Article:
This project contributes to the ongoing work led by ICOMOS-UK and Historic England to create inventories of Intangible Cultural Heritage practiced in the UK. It also explores methodologies to establish national safeguarding strategies and to develop an inclusive ICH policy based on full public engagements.
About the Project
Defining the UK’s sociocultural national identity – composed as it is, in part, from varied and not necessarily complementary forms of Intangible Cultural Heritage (ICH) – becomes a more complex task considering previous and current migration backgrounds into the British Isles. Particularly, when migrant groups live in isolation, which prevent them from fully engaging with and contributing to the wider community. The delay in the UK Government’s ratification of the UNESCO’s Convention for the Safeguarding of the Intangible Cultural Heritage (2003) only increases such complexity.
Such segregation and the resulting xenophobia remain critical issues for policy-making in Britain. ICH provides resilience, particularly for migrant communities as they tend to celebrate their traditions together. It also contributes to fostering well-being; besides promoting human rights and sustainable development. However, there is a lack of awareness around cultural behaviours of displaced people in the UK. Likewise, there is an absence of formal recognition and inventories of Britain’s indigenous ICH.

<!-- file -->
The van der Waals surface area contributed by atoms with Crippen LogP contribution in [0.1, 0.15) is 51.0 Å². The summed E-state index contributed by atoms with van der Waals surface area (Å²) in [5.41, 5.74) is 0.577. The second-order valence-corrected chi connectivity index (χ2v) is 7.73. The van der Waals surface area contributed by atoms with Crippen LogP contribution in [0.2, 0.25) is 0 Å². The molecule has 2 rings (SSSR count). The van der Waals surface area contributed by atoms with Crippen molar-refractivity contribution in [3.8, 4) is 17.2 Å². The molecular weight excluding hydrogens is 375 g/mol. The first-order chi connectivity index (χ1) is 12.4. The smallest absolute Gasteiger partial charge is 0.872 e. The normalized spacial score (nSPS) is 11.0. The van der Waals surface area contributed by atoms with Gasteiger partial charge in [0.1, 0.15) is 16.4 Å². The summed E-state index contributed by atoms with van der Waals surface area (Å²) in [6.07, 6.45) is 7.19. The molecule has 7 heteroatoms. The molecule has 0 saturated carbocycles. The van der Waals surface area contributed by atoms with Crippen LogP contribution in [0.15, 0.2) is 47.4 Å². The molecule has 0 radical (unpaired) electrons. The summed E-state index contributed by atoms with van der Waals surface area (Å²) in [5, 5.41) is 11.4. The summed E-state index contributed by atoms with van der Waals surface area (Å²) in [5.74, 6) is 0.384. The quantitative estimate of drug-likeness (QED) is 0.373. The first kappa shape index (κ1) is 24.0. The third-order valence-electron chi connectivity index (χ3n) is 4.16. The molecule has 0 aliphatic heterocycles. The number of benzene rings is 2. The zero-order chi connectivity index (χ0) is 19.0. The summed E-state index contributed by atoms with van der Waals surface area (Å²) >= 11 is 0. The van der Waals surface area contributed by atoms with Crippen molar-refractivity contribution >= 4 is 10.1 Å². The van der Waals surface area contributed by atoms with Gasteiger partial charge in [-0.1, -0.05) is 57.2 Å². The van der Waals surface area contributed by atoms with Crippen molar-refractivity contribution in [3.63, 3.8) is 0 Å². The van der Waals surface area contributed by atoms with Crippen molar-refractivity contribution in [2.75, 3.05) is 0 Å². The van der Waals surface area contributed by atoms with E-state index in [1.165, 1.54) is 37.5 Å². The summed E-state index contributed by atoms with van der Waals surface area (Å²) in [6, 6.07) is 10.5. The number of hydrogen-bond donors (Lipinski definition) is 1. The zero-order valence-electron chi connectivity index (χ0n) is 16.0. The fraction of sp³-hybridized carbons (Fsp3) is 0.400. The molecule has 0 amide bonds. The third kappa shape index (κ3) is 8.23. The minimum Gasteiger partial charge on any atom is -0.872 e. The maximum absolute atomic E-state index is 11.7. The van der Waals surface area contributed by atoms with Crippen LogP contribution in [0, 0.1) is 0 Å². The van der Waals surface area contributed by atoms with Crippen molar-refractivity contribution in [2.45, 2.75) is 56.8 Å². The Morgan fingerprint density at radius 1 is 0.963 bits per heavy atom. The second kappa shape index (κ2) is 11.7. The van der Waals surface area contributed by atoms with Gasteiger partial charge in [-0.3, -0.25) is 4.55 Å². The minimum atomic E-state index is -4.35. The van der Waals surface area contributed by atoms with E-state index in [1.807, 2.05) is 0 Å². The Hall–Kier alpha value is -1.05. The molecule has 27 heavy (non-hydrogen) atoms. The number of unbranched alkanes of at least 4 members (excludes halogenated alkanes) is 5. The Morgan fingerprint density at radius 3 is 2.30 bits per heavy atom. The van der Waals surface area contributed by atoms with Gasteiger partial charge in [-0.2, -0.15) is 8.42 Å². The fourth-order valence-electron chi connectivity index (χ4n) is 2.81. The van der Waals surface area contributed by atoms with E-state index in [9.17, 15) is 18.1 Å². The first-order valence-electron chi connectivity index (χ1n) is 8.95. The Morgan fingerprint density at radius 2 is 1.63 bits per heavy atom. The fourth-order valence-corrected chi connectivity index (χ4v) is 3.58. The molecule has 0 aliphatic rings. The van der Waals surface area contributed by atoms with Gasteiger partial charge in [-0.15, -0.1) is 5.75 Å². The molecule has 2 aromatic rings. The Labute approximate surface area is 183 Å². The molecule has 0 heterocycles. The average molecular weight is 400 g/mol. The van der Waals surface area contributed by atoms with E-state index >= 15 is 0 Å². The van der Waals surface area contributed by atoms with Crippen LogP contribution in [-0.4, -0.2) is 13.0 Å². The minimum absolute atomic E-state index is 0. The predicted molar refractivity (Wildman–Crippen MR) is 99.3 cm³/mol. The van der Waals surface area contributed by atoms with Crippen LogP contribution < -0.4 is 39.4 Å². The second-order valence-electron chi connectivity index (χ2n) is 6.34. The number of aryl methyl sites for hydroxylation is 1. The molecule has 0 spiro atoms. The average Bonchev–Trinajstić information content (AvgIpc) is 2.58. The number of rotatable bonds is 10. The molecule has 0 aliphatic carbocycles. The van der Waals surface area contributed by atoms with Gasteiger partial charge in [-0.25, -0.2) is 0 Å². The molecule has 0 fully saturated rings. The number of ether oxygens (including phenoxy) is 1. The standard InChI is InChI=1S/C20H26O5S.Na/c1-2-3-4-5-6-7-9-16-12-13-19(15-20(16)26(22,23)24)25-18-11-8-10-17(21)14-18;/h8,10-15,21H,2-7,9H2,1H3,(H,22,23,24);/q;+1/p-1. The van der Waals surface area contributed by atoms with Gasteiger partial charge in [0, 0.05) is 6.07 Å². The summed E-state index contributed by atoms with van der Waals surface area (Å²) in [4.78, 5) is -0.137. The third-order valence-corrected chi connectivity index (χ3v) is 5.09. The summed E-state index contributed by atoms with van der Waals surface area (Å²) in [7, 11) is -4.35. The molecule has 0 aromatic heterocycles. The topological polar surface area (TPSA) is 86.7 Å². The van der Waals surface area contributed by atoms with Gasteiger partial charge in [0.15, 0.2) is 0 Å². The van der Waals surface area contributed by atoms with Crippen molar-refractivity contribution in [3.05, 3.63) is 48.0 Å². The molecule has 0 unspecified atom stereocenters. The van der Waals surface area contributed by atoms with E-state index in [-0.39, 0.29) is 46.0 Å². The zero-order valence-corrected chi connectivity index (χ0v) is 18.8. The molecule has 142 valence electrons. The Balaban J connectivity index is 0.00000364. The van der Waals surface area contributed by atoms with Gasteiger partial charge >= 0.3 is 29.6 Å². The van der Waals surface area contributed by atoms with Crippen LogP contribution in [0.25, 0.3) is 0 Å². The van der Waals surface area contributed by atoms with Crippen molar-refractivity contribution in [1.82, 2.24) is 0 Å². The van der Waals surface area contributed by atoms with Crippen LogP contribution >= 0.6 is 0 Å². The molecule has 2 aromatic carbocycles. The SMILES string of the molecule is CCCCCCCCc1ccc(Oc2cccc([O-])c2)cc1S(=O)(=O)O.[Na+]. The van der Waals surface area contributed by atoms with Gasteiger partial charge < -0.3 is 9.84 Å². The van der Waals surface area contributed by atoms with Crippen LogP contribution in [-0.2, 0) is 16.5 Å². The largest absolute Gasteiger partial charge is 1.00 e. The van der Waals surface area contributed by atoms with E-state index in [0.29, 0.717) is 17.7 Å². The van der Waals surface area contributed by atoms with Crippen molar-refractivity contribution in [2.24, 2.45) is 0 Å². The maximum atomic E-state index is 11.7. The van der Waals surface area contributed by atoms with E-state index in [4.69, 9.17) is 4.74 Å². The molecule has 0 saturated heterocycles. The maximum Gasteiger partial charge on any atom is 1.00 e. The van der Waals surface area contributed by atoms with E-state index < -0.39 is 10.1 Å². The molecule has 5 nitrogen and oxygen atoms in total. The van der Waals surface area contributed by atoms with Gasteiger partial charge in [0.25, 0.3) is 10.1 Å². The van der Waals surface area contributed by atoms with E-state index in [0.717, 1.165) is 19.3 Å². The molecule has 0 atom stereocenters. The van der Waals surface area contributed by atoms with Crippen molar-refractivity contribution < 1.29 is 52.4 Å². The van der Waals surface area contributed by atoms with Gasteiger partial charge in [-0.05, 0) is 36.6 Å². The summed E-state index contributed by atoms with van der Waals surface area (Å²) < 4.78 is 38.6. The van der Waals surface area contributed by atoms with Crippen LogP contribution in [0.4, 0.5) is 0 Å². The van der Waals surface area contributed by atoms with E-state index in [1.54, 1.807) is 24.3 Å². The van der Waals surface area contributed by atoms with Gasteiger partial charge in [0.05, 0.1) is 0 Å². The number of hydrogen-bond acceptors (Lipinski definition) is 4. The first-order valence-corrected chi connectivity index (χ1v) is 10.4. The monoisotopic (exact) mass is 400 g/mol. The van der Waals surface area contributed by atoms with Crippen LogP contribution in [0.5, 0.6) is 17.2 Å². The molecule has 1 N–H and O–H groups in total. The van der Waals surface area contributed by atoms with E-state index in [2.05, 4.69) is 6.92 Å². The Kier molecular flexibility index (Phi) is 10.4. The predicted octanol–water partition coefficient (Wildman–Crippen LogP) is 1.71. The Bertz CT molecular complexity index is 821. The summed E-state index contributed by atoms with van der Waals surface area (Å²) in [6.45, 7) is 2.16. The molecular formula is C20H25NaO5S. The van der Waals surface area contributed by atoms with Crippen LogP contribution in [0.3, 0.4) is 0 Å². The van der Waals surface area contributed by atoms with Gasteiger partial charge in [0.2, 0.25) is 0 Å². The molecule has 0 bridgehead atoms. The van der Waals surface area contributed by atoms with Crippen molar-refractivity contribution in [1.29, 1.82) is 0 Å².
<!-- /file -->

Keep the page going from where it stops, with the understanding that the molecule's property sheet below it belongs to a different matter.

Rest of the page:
This project aims to highlight the challenges involved in identifying and defining migrated, resettled, and indigenous Intangible Cultural Heritage in the UK, while simultaneously exploring potential strategies for not only recognising such heritage but also empowering its role in promoting social cohesion and mutual understanding towards a more inclusive
In Progress 2023
1.Public Focus Groups
Two public participatory focus-group meetings were organised, each preceded by an ICH awareness-raising session. The groups included members of communities living in the Liverpool city region who practice and/or are aware of indigenous ICH in the UK, as well as people who have resettled in the UK and have been active in practicing ICH elements that travelled with them.
We interviewed individuals who are engaged in ICH practices in the UK, including professionals, artists, performers, and more.
Interview with Peter Morgan
Interview with Mikey Kenney
Interview with Nadia Chihneh
Interview with Maria Malone
Interview with Dr Joshua Alcock
Interview with Kindah Ali
Interview with Philip Gregson
Interview with Mahmod Almostafa
Interview with Clare Owens
Interview with Dr Towfik Baltaji
3.Capturing cultural settings
We captured various heritage practices in several cultural settings. These ranged from dances and music playing to martial arts, language education, and more.
Outcomes & Outputs
Media, Publications, Talks, Exhibitions